• Five-door hatchback includes generous standard equipment
  • Both manual and automatic versions are rated at 39 mpg highway
  • GT is sportier than the sedan but pricier, too

Hyundai has announced pricing for the 2013 Elantra GT, a five-door hatchback variant of the popular compact model. It joins the Elantra sedan and coupe while the Elantra Touring, a wagon, will no longer be offered in the U.S. for the 2013 model year. Arriving at Hyundai dealers later this month, the Elantra GT will carry a starting price of $18,395 and will be available in a single trim level with two available option packages.

The 2013 Elantra GT is powered by the same 148-horsepower, 1.8-liter 4-cylinder engine as the Elantra sedan and coupe models. It's available with either a manual or automatic transmission, both six-speed units. With either gearbox, the Elantra GT is rated at an EPA-estimated 39 mpg highway. The automatic-transmission Elantra GTs are priced $1,000 higher than those with the manual transmission for a starting MSRP of $19,395. The manual gearbox Elantra GT is rated at 27 mpg city and 31 mpg highway, while the automatic gets 28/32 mpg.

Although two option packages are available, the base model comes well equipped with 16-inch alloy wheels, foglamps, six-speaker audio with USB and iPod inputs, Bluetooth, keyless entry, cruise control, heated front seats and a tilting and telescoping steering wheel with audio controls. A 60/40 split folding rear seat provides versatile cargo space, and the Elantra GT offers more interior volume than competitors like the Mazda3 and Ford Focus.

Hyundai engineered the Elantra GT to be a bit sportier than its sedan counterpart. While the sedan's suspension is tuned for comfort, the GT has stiffer springs and Hyundai's all-new driver-selectable steering mode, which offers Comfort, Normal and Sport settings that offer varying degrees of power assistance and on-center behavior.

The $2,750 Style package provides an even sportier suspension plus a host of comfort and convenience upgrades including a panoramic sunroof, a power driver's seat with lumbar support, leather seats and a leather-wrapped steering wheel and shift knob. Also included with the Style package are 17-inch alloy wheels, aluminum pedals and side mirrors with integrated turn signals.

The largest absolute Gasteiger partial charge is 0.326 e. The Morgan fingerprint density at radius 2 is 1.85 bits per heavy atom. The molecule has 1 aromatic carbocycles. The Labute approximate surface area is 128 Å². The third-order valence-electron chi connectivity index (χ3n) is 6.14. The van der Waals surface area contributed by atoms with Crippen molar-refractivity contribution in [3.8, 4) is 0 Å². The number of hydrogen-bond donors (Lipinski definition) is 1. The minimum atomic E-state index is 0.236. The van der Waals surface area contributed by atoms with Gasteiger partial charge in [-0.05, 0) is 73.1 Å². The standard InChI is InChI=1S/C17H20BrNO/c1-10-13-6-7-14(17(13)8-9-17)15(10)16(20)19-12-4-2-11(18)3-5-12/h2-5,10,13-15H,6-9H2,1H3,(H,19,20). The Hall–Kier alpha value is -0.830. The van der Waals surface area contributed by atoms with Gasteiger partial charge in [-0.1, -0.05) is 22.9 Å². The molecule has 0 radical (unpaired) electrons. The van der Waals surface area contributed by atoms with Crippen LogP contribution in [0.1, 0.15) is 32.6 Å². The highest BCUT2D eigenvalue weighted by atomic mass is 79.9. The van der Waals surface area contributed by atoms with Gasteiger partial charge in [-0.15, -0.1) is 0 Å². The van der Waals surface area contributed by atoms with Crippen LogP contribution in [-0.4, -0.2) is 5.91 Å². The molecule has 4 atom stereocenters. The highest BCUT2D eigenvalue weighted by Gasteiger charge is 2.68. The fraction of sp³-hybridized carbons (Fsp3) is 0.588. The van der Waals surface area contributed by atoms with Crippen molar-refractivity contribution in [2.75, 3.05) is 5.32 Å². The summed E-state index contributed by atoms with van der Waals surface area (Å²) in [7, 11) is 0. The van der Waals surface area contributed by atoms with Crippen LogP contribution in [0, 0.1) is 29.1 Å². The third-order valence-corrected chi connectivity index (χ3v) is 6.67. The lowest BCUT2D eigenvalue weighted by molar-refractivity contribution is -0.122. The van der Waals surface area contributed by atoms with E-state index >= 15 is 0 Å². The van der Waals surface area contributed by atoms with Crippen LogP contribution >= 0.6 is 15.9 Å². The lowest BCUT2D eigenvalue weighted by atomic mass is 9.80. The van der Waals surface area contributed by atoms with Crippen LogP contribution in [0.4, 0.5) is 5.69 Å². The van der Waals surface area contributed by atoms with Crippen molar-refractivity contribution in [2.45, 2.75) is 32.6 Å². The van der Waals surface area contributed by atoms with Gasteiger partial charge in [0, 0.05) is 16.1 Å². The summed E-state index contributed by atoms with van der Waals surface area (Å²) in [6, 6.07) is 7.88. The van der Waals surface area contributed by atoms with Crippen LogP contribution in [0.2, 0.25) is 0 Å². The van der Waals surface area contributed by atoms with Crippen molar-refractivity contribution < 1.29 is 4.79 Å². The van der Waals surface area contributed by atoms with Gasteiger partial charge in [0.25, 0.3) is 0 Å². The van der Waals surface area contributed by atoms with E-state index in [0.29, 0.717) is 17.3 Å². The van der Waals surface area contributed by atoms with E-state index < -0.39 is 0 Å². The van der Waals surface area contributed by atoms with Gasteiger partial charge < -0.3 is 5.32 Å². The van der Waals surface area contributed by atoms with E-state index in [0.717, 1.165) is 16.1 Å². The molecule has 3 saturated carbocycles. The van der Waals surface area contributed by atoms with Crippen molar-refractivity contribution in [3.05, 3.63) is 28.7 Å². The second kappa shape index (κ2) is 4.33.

A Technology package can be added on top of the Style package for more upscale equipment like a navigation system, a rear-view camera, automatic headlights and dual-zone temperature control. It adds $2,350 to the bottom line.

The Elantra GT is a pricier than the Elantra sedan, but pricing is still competitive with that of other automakers' five-door hatchbacks. And with generous standard equipment and Hyundai's 10-year/100,000-mile warranty, the Elantra is worth a test drive for shoppers seeking both the economy of a compact and the versatility of a hatchback.

What it means to you: The five-door hatchback version of Hyundai's popular Elantra is sportier than its sedan counterpart and offers greater versatility, but it's pricier, too.

author photo

Nick Palermo is an automotive writer and lifelong car nut. He follows new and late-model used vehicles for AutoTrader.com, writes about vintage cars for Hemmings Classic Wheels and blogs on all things automotive at LivingVroom. He lives in Atlanta with his wife and twins.

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